Cat’s Sourdough Learnings (How not to get a too-sour bread)

Sourdough Crock

by Catherine Haug

(all photos by C. Haug)

NOTE: see also my newer post: Feeding Sourdough Starter for more tips.

Ever since I brought my starter home (from our Gathering on Sourdough) and transferred it to its special crock (a gift from Ronny; see photo, right), I’ve been experimenting with whole grain bread.

Because I have problems with wheat, I started with a mix of whole grain flours: spelt, oat, barley and dark rye. But my bread was too sour for my taste. Ronny suggested I stick with wheat until I get it down. So, except for one tasting slice, I gave my subsequent loaves away to friends who can eat wheat.

See below for my photo essay.

Cat's First Sourdough Loaf


When I first brought my starter home, I added 1/2 cup flour (spelt, oat, barley, rye mix) and 1/2 cup water to make more starter. Over the next few days, it made about 1 Tbsp hooch on top.

Each time before starting the bread, I fed the starter 1 Tbsp flour and 1 Tbsp water at least twice the day (or so) before.

My first loaf (mixed grain) rose 24 hours for the first rise because I got interrupted. I was worried it would not rise after forming into a loaf, but it did! It also rose more in the oven, making a crack along one side of the top. A beautiful loaf, but way too sour for my taste.

At Ronny’s suggestion I switched to wheat, at least until I get a loaf I like.

My second loaf (all wheat) had a 9-hour first rise and 4 hour second rise. No oven spring, and was as sour as the first loaf. I decided to pour off the hooch, thinking it might be affecting the sourness.

The third loaf (all wheat) was a comedy of errors. I’d read on that to make it less sour, you use more starter, so I tried using twice as much starter (1/2 cup). It behaved beautifully when mixing it up, with perfect hydration.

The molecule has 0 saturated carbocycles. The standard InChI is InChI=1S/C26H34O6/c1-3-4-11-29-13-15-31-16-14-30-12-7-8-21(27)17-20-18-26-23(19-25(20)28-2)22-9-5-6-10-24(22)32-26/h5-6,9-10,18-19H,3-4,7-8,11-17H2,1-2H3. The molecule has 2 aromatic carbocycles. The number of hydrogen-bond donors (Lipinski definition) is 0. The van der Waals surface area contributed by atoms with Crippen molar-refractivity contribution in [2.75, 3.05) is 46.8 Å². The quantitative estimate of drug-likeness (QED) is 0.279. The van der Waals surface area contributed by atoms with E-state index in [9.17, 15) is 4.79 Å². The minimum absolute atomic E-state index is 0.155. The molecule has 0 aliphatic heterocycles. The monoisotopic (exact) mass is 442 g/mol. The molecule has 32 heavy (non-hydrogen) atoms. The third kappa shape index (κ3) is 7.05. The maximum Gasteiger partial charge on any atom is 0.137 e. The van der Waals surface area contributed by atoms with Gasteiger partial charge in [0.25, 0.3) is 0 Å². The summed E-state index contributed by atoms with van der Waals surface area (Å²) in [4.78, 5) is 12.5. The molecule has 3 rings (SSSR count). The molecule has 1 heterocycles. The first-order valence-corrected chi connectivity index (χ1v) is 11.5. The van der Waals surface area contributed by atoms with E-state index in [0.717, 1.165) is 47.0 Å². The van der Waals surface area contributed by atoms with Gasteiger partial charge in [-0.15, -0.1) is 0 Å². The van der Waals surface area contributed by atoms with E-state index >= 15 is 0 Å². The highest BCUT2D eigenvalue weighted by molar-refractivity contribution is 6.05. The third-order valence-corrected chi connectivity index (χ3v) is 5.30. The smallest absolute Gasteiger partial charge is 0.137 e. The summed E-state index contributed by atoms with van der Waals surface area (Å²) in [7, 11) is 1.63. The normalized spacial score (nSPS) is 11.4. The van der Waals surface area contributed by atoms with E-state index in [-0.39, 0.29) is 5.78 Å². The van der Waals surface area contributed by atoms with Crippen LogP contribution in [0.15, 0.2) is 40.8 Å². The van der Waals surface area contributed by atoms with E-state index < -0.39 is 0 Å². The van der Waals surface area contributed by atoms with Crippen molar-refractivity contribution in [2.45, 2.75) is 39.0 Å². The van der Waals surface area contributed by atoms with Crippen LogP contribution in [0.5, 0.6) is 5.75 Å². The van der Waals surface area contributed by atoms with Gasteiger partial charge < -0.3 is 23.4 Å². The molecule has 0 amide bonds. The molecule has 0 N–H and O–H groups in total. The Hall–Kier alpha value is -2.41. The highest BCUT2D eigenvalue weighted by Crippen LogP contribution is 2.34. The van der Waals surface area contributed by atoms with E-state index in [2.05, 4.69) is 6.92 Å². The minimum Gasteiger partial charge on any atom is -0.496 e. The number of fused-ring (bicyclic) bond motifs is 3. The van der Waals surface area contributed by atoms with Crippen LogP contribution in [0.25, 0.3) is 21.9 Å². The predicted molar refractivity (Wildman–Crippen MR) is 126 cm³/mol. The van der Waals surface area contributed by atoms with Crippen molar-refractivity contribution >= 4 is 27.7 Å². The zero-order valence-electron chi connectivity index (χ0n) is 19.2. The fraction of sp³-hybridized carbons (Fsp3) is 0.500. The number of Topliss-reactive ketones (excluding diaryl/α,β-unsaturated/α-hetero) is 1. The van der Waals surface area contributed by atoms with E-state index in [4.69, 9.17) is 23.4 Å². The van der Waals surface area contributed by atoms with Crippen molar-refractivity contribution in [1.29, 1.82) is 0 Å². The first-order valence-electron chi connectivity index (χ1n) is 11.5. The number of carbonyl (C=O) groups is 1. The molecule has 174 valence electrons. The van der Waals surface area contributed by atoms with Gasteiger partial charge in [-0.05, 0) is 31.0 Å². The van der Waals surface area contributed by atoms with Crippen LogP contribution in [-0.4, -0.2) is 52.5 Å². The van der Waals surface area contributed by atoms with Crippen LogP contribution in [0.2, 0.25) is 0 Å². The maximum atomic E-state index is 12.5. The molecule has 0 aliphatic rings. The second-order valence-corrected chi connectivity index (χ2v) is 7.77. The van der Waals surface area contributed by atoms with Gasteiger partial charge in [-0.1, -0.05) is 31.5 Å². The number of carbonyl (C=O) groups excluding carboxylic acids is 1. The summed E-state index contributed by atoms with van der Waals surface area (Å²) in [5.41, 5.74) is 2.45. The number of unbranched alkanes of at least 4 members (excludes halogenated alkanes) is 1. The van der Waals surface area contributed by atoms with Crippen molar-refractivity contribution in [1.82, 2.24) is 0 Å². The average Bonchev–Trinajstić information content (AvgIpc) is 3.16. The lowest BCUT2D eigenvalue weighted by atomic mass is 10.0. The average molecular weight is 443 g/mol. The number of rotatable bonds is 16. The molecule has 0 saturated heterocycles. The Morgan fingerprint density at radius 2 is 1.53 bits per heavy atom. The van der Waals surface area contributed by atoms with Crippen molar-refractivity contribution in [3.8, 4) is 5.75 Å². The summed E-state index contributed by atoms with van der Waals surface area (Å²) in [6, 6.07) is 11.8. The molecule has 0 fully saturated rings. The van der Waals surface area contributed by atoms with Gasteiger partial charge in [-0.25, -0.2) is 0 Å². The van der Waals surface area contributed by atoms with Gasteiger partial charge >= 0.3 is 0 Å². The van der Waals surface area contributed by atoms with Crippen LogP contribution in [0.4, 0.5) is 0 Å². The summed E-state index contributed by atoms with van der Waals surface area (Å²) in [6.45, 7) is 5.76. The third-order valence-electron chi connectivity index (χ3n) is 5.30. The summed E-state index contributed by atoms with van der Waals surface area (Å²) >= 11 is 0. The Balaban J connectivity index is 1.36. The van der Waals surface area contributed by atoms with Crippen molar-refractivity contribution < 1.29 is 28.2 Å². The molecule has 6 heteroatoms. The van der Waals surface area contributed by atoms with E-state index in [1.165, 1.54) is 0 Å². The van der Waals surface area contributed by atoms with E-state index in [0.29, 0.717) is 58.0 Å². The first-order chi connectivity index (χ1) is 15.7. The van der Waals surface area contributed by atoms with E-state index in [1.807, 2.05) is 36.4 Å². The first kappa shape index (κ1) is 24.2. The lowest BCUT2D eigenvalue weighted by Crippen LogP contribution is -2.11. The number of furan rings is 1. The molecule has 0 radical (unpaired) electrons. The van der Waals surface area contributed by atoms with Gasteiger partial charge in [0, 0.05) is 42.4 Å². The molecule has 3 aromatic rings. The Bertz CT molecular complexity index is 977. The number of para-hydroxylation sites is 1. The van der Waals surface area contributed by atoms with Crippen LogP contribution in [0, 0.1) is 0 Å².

But when it didn’t rise at all after 7 hours, I moved it to a warmer spot; it rose after another 5 hours (total 12-hour first rise). But it was my bedtime, so I punched it down, formed the loaf in the pan, covered it with damp towel and set it in a cool spot to rise overnight.

When I got up 8 hours later, it had risen and drooped over the sides of the pan and onto the counter! So I gathered it up and knocked it around a bit and formed the loaf again. After a 3 hour morning rise, it went into the oven. Lots of oven spring again, with a crack on the side of the top. And it was just as sour as the others, but then after a total of almost 24-hours rising time, it should be sour!!

My fourth batch (all wheat) had much better success. I used twice as much starter (same as 3rd batch), and got better rise response. And it was not as sour! See below for details.

Cat’s successful whole wheat sourdough bread

My loaf pan is smaller than the standard size, so I had to modify my ingredients from Ronny’s original recipe. I used:

  • 1/2 cup starter (extra for less sour flavor)
  • about 1 cup non-chlorinated water, divided portions
  • 2 tsp unrefined sea salt (I used Real Salt)
  • 3 cups whole wheat flour (I used Wheat Montana Prairie Gold hard white wheat)
  • 1 tsp Organic unbleached white flour for shaping the loaf

I fed my starter the night before (1 Tbsp flour, 1 Tbsp water). [NOTE: I’ve since learned a different feeding technique that you start 2 days before baking day. It makes the starter more lively and strong, for the task of leavening. See Feeding Sourdough Starter for details.]

I added the salt and 3/4 cup of the water to the starter in my mixing bowl and stirred a bit to dissolve the salt. Then I added half of the flour and stirred vigorously until the gluten began to form an elastic mix.

I added 2 Tbsp more water and the rest of the flour and worked this with my hands, kneading in the bowl. It was quite dry and hard to mix, so I let it rest about 5 minutes, giving the flour a chance to absorb the moisture (whole grain absorbs moisture more slowly than white flour).

Then I resumed kneading, adding another Tbsp water. The hydration seemed good, so I formed the dough into a ball, rinsed out the bowl and set the ball of dough back in the bowl. It picked up the water left in the bowl after rinsing, so I worked it a bit more. Total water between 7/8 and 1 cup.

See photo, below, for un-risen dough in bowl.

Beginning First Rise

I covered the bowl with a damp cloth and a plate, and let it rise in a warm spot. After 9 hours it had doubled in bulk: